Stock Chart

Stoxline Lite

Stoxline Pro

Option Calculator

Home | Charts | Showcases | Stock Ranks | Options | ETFs | Educations -Stock Technical Analysis, Stock Ratings

Gross Profit

The gross profit is the total revenue subtracted by the cost of generating that revenue. It tells you how much money a business would have made if it didn’t pay any other expenses such as salary, income taxes, etc. The concept behind gross profit is to measure the profitability of a business when not considering its business costs. Essentially, it gives an idea of how profitable the company can be in terms of markup over the production costs for goods or services. Gross profit appears on a corporation's income statement, which indicates how revenue is turned into net income.

Gross profit calculation

Gross profit is calculated as revenue minus all costs which have direct relation to those sales, whether products or services. Examples of some costs that are deducted to reach the gross profit are expenses incurred for labor, marketing, manufacturing, materials, and selling. Expenses such as salaries or wages, taxes, interest payments, and other overhead costs are not deducted.

      Gross profit = Net sales – Cost of goods sold

Net sales do not include returned items or allowances. Cost of goods sold is also known as cost of sales, and only involves expenses that can be directly attributed to the production and sale of the goods or services.

      Net sales = Sales – Sales returns and allowances.

Gross profit should not be confused with net income:

      Net income = Gross profit – Total operating expenses.

The cost of goods available for sale in any period is to start with the beginning inventory for the period and add the total amount of purchases made during the period then deducting the ending inventory.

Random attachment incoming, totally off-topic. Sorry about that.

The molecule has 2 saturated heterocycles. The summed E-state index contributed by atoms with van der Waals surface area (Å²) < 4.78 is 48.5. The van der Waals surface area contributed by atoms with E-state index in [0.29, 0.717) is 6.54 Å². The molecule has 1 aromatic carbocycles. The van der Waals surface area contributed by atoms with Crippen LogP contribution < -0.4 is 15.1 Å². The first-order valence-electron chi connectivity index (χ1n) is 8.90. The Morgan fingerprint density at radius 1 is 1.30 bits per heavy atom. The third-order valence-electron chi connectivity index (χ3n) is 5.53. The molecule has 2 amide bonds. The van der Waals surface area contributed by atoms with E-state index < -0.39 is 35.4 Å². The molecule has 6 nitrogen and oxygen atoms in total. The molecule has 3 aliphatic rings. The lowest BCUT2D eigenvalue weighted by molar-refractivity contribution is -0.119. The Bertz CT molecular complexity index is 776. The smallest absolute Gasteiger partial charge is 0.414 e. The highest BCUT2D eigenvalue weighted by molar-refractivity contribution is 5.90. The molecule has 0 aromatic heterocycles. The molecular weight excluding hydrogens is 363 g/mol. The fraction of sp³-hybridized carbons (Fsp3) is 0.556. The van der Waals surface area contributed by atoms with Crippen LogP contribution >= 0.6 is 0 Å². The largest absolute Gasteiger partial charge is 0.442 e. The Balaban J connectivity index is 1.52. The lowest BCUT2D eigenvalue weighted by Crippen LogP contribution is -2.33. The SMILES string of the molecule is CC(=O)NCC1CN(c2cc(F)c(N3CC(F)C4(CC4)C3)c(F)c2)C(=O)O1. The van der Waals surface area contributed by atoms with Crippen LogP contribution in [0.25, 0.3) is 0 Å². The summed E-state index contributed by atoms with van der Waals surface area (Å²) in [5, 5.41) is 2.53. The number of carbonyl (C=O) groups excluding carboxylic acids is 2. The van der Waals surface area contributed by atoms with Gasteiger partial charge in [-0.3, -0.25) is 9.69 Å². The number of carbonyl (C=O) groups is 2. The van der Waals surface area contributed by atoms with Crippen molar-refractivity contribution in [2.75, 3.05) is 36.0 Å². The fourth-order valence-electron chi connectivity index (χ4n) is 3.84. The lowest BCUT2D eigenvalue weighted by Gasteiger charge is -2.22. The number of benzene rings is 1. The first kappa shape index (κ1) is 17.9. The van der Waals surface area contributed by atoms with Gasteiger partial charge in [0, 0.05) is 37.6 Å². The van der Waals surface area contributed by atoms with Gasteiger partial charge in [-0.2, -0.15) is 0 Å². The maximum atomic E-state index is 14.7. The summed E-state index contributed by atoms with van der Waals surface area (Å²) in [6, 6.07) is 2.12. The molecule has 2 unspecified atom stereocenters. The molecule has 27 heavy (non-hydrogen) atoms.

Gross profit margin

Gross profit margin is a financial ratio used to assess the profitability of a firm's core activities, excluding fixed costs.

The general calculation is:

      Gross profit margin=(Revenue-Cost of Sales)/ Revenue

Gross profit margin is expressed as a percentage. For example, if a company receives $25,000 in sales and its cost of goods sold were $20,000, the gross profit margin would be equal to $25,000 minus $20,000, divided by $25,000, or 20%. Basically, 20% gross profit margin means that for every dollar generated in sales, the company has 20 cents left over to cover basic operating costs and profit.

Gross profit margin indicates the relationship between net sales revenue and the cost of goods sold. A high gross profit margin indicates that a business can make a reasonable profit on sales, as long as it keeps overhead costs in control.


(c) 2006-2017 | Contact us | NYSE, NASDAQ, AMEX Stock symbols

Data and information is provided for informational purposes only, and is not intended for trading purposes. Neither nor its data provider shall be liable for any errors or delays in the content, or for any actions taken in reliance thereon. By accessing the web site, a user agrees not to redistribute the information found therein.